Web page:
The year 1181 AD marked the beginning of the 38-year reign of King Jayavarman VII, who is recognized for conquering Cambodia’s warring states and uniting them into one Khmer Empire. Supported by his two queens Indradevi and Jayarajadevi, King Jayavaraman VII left the largest territorial imprint in Cambodian history. Numerous temples serving various functions – some as memorials to his parents and others as educational and administrative centers – were built, as well as more than 100 hospitals for the populace and multiple rest stops for weary travelers along roadways.

Most important, these three social pioneers adopted Buddhism over the entrenched Shivaism. King Jayavarman VII, along with Queen Indradevi and Queen Jayarajadevi, created a blueprint for building and transforming an empire into a civilized nation by empowering its inhabitants with healthcare, education, and equal rights for women under the umbrella of their Buddhist models. The efforts of these benevolent Cambodian rulers resulted in sweeping social changes and the transition from a self-serving monarchy to an altruistic sovereignty.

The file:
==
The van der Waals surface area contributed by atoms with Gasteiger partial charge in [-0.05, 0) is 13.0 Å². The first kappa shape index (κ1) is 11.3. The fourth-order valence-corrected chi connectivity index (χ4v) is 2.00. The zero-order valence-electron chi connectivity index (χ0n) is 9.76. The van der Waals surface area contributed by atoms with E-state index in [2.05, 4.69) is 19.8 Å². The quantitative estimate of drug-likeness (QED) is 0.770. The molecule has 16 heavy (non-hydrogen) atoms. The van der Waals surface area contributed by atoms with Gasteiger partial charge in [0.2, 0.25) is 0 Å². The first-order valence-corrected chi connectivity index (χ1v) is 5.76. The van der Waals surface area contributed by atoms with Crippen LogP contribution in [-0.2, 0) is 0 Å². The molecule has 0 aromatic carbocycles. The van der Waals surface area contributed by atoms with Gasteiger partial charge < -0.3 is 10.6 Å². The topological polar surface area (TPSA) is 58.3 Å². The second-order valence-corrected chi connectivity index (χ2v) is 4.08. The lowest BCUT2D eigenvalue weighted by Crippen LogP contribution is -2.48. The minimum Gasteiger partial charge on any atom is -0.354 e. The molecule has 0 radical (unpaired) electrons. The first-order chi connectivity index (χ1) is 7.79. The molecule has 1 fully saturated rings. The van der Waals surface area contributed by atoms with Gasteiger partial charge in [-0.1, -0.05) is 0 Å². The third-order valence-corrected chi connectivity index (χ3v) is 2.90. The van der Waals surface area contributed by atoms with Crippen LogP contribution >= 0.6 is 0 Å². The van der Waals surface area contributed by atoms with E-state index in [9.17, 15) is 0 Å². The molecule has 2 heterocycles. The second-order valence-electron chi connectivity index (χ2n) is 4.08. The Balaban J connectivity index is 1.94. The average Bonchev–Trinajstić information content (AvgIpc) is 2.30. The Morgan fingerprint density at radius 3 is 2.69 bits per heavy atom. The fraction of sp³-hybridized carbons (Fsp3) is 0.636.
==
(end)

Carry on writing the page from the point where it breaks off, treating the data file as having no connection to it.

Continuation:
The two Queens and the King had set up the building blocks towards a civilized country for the next generations. A true examplary model that the Khmers unfortunately succumbed in their renewed selfish greed for the successive 800 years. The lesson was not learnt. Repeated downfalls followed to the gory, unglorious Pol Pot's years. There is hope for this current, and next generations once they learn from the past mistakes.